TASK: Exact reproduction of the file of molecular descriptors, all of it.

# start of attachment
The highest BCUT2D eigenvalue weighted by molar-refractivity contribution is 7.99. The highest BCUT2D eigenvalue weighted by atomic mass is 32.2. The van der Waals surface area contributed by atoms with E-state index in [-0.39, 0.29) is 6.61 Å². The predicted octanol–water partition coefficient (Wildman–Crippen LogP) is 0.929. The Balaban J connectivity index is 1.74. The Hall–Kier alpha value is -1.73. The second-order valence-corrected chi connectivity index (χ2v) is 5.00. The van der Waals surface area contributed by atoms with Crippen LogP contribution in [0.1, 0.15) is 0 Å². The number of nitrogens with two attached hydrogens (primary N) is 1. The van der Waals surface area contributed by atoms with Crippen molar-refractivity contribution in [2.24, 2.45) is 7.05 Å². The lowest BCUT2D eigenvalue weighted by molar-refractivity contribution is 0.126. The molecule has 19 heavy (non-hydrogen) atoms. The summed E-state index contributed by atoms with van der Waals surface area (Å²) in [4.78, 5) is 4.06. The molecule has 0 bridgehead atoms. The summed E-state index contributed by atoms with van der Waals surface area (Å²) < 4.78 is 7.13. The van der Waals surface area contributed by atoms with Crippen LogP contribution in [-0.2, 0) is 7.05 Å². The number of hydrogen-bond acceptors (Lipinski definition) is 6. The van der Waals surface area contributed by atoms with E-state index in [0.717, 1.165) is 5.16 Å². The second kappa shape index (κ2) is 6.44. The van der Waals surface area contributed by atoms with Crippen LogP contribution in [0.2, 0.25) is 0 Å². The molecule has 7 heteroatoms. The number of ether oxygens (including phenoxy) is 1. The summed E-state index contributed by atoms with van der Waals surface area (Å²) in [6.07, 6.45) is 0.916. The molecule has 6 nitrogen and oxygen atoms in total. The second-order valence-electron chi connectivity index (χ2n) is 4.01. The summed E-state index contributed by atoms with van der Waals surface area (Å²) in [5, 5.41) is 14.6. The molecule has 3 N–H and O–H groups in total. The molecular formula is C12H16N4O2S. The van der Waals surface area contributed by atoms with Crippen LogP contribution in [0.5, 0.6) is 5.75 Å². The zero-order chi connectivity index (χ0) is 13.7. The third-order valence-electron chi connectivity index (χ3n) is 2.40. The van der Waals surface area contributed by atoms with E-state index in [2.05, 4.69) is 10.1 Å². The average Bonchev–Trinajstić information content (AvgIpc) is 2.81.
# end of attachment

The highest BCUT2D eigenvalue weighted by molar-refractivity contribution is 7.99. The highest BCUT2D eigenvalue weighted by atomic mass is 32.2. The van der Waals surface area contributed by atoms with E-state index in [-0.39, 0.29) is 6.61 Å². The predicted octanol–water partition coefficient (Wildman–Crippen LogP) is 0.929. The Balaban J connectivity index is 1.74. The Hall–Kier alpha value is -1.73. The second-order valence-corrected chi connectivity index (χ2v) is 5.00. The van der Waals surface area contributed by atoms with Crippen LogP contribution in [0.1, 0.15) is 0 Å². The number of nitrogens with two attached hydrogens (primary N) is 1. The van der Waals surface area contributed by atoms with Crippen molar-refractivity contribution in [2.24, 2.45) is 7.05 Å². The lowest BCUT2D eigenvalue weighted by molar-refractivity contribution is 0.126. The molecule has 19 heavy (non-hydrogen) atoms. The summed E-state index contributed by atoms with van der Waals surface area (Å²) in [4.78, 5) is 4.06. The molecule has 0 bridgehead atoms. The summed E-state index contributed by atoms with van der Waals surface area (Å²) < 4.78 is 7.13. The van der Waals surface area contributed by atoms with Crippen LogP contribution in [-0.2, 0) is 7.05 Å². The number of hydrogen-bond acceptors (Lipinski definition) is 6. The van der Waals surface area contributed by atoms with E-state index in [0.717, 1.165) is 5.16 Å². The second kappa shape index (κ2) is 6.44. The van der Waals surface area contributed by atoms with Crippen LogP contribution in [0.2, 0.25) is 0 Å². The molecule has 7 heteroatoms. The number of ether oxygens (including phenoxy) is 1. The summed E-state index contributed by atoms with van der Waals surface area (Å²) in [6.07, 6.45) is 0.916. The molecule has 6 nitrogen and oxygen atoms in total. The second-order valence-electron chi connectivity index (χ2n) is 4.01. The summed E-state index contributed by atoms with van der Waals surface area (Å²) in [5, 5.41) is 14.6. The molecule has 3 N–H and O–H groups in total. The molecular formula is C12H16N4O2S. The van der Waals surface area contributed by atoms with Crippen LogP contribution in [0.5, 0.6) is 5.75 Å². The zero-order chi connectivity index (χ0) is 13.7. The third-order valence-electron chi connectivity index (χ3n) is 2.40. The van der Waals surface area contributed by atoms with E-state index in [2.05, 4.69) is 10.1 Å². The average Bonchev–Trinajstić information content (AvgIpc) is 2.81.